There are many rewards to being a baseball writer.
Starting with the best of all, you have a good seat in any ballpark you visit.
Public relations staffs take care of most any request. You have tons of information at your fingertips. You visit with the players before and after games. This is all pre-Covid, of course. You hang out on the field during batting practice.
You get to be up close and personal with the game.
As a young writer I once asked Red Smith, perhaps the greatest sportswriter of all time: “Red, why’d you become a sportswriter?’’
His answer was right to the point: “I wanted to live like a millionaire, without the hassles.’’
Red nailed it.
In baseball you can build strong relationships with players and club executives, if you prefer.
After 10 consecutive years as a Baseball Writers Association of America member, you then gain entry to another level. You get to vote on the Baseball Hall of Fame. Every year. That is a privilege and it is something I never take lightly. You also have to understand that no matter how you vote, and I make my vote public, you are bound to piss off some people.
I don’t worry about it one bit. AMBS does not give a damn.
It’s my vote, not yours. Go out, get the job and cover 10 straight years of baseball with a BBWAA card and then you can vote too, and if you do all that I am certainly not going to tell you how to vote. Then, it is your vote. Good luck.
I tell you all of this because the 2021 HOF ballot went out this week and once again it will arrive with an endless brigade of opinions on social media.
The great thing about social media is that for the most part, there is absolutely nothing social about it. It is what it is and it all comes with the territory of having a Hall of Fame vote and doing the best you can with that vote.
My email will be filled with teams pushing former players and that information is always welcome information.
Information is never a bad thing. Opinions are welcome.
In the end, though, this is a ballot with my BBWAA name and number on it, and it is an election. It is up to the individual writer to make his decision. He or she can vote for 10 candidates or zero candidates. We are free to do what we want and that is also the beauty of the Hall of Fame. To gain entry into those hallowed Cooperstown halls and receive your HOF plaque, a player has to receive 75 percent of the vote.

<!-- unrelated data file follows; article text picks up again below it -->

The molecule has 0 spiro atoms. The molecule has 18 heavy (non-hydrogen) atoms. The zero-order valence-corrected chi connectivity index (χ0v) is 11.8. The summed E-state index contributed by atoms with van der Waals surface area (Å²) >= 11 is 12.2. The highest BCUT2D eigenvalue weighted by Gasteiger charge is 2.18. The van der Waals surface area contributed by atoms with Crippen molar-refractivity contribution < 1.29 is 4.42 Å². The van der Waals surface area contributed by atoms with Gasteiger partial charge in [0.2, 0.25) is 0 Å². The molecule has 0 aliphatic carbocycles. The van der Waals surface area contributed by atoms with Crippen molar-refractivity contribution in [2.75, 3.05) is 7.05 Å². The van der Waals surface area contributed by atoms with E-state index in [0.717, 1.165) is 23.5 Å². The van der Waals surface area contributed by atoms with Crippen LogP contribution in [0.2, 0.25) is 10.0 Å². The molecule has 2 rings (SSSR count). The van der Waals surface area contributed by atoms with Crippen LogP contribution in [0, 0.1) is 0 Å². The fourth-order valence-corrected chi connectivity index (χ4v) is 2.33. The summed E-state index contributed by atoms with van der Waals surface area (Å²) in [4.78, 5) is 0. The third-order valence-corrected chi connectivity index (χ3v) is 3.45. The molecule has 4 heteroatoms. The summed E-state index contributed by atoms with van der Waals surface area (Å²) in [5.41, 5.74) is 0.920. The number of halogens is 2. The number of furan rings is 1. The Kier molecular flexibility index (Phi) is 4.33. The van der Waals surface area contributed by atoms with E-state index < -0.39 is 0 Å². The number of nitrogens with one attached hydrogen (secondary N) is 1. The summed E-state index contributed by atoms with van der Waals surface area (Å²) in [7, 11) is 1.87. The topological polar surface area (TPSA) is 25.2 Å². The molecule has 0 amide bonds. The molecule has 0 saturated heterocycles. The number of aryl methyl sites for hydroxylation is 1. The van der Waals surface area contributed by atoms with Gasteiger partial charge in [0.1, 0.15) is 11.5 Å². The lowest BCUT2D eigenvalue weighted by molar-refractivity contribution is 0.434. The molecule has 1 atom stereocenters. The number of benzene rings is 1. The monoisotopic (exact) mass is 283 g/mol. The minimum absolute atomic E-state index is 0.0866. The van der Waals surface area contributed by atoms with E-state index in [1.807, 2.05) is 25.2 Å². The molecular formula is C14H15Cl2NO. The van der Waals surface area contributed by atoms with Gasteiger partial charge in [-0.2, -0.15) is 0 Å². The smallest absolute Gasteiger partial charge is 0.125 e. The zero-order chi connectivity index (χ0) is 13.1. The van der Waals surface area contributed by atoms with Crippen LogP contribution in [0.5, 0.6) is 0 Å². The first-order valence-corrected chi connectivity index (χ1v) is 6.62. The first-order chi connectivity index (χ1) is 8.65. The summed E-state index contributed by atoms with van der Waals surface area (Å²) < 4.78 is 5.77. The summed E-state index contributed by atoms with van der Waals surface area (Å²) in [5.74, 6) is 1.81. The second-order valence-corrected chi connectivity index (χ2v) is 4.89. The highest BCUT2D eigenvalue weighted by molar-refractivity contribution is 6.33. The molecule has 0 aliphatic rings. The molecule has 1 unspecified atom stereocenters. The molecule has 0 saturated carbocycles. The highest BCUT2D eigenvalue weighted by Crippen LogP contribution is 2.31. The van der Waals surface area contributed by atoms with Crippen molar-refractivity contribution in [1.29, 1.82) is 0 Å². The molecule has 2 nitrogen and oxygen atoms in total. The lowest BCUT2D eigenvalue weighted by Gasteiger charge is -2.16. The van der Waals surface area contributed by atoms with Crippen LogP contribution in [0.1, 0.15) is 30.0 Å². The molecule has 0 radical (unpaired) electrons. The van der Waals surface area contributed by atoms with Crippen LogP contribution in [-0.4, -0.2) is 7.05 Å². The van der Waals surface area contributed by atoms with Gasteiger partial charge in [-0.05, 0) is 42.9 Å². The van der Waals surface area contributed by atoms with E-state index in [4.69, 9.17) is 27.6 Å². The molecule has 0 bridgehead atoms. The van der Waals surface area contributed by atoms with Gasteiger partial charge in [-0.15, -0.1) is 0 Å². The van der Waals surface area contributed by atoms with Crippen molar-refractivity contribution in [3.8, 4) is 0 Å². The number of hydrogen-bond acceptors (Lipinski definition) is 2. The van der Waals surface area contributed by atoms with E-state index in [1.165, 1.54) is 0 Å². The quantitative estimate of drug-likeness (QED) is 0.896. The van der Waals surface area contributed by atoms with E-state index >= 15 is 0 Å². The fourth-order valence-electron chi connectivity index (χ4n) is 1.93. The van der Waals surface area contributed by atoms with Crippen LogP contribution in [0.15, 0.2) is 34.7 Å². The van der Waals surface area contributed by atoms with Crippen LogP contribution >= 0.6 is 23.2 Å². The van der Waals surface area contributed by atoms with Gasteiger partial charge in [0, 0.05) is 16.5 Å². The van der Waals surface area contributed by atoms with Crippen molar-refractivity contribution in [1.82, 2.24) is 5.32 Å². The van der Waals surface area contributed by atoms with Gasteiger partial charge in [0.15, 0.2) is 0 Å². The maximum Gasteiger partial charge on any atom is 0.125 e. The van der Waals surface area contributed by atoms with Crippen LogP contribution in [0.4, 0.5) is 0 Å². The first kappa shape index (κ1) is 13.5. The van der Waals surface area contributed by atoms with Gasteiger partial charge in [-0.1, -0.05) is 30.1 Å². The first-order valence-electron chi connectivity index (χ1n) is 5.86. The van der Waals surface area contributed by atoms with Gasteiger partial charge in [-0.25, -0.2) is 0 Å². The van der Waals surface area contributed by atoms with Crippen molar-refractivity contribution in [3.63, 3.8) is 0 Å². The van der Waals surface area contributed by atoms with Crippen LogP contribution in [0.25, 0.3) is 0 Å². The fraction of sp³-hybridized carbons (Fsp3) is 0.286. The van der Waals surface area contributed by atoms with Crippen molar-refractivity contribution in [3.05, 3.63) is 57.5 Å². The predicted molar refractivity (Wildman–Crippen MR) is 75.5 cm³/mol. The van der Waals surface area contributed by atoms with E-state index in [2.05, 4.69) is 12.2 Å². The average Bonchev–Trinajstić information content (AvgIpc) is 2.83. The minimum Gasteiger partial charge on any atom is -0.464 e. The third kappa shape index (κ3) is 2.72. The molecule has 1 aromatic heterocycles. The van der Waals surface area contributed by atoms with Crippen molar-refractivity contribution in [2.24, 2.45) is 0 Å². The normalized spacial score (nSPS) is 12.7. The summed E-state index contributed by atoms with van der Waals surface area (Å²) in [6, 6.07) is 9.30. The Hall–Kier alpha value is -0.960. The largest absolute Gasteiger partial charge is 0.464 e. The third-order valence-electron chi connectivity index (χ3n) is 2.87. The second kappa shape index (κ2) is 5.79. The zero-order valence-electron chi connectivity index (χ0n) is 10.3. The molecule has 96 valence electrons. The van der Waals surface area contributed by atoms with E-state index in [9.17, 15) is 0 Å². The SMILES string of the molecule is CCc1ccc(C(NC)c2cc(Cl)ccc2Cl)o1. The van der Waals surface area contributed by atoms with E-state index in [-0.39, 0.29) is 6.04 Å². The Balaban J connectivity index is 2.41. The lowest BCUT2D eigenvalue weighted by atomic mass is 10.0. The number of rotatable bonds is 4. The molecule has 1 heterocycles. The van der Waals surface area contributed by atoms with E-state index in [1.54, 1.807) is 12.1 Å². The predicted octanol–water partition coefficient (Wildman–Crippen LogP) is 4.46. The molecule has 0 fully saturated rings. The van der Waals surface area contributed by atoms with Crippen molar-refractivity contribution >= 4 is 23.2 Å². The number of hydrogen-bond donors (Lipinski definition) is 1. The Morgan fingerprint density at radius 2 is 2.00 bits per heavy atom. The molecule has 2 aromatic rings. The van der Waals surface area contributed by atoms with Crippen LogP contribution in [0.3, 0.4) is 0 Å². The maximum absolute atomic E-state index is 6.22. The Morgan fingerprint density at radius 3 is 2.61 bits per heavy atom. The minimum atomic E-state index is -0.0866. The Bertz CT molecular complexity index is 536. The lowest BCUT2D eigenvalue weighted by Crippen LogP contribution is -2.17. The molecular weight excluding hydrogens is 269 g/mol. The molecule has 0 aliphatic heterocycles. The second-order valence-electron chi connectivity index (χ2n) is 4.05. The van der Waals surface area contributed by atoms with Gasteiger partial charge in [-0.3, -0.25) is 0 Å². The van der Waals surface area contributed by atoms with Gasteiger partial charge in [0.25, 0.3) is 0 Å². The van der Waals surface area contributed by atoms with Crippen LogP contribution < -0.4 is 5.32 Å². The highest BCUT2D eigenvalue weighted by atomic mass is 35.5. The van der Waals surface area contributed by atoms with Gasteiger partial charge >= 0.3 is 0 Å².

No squeaking by here, you either earn it or you don’t from the writers. That is never easy to do. Getting 75 percent of baseball writers to agree on anything is quite the challenge.
In the end, this remains my ballot, my vote. With that in mind, I never hastily fill out the ballot, although just to be on the safe side, when it arrives, if there is a player on the ballot I have no doubt belongs in the Hall of Fame, I immediately put an X next to his name the moment I hold the ballot in my hands. I did that last year with Derek Jeter. I also did that with Cal Ripken, Tony Gwynn and some others.
The never in doubt marking of that X is just something I prefer to do. You don’t want to be that guy who flubs and incorrectly marks a ballot, so I take care of the no-doubters right away, right out of the oversized brown envelope, the moment that ballot arrives every single year.
This year there will be zero no-doubt X’s marked.
Is this the year? Barry Bonds.
This year tough decisions will be made, but fun decisions, after all this is baseball, not real life. If baseball can’t be fun there’s no sense partaking in the game.
When I’m done marking my Xs I will mail my ballot sometime around Christmas. Ballots must be postmarked by December 31st.
Votes are counted jointly by BBWAA secretary-treasurer Jack O’Connell and Ernst & Young partner Michael DiLecce. Results will be announced by Hall of Fame president Tim Mead at 6 pm ET on Tuesday Jan. 26, 2021, live on MLB Network. I will be watching.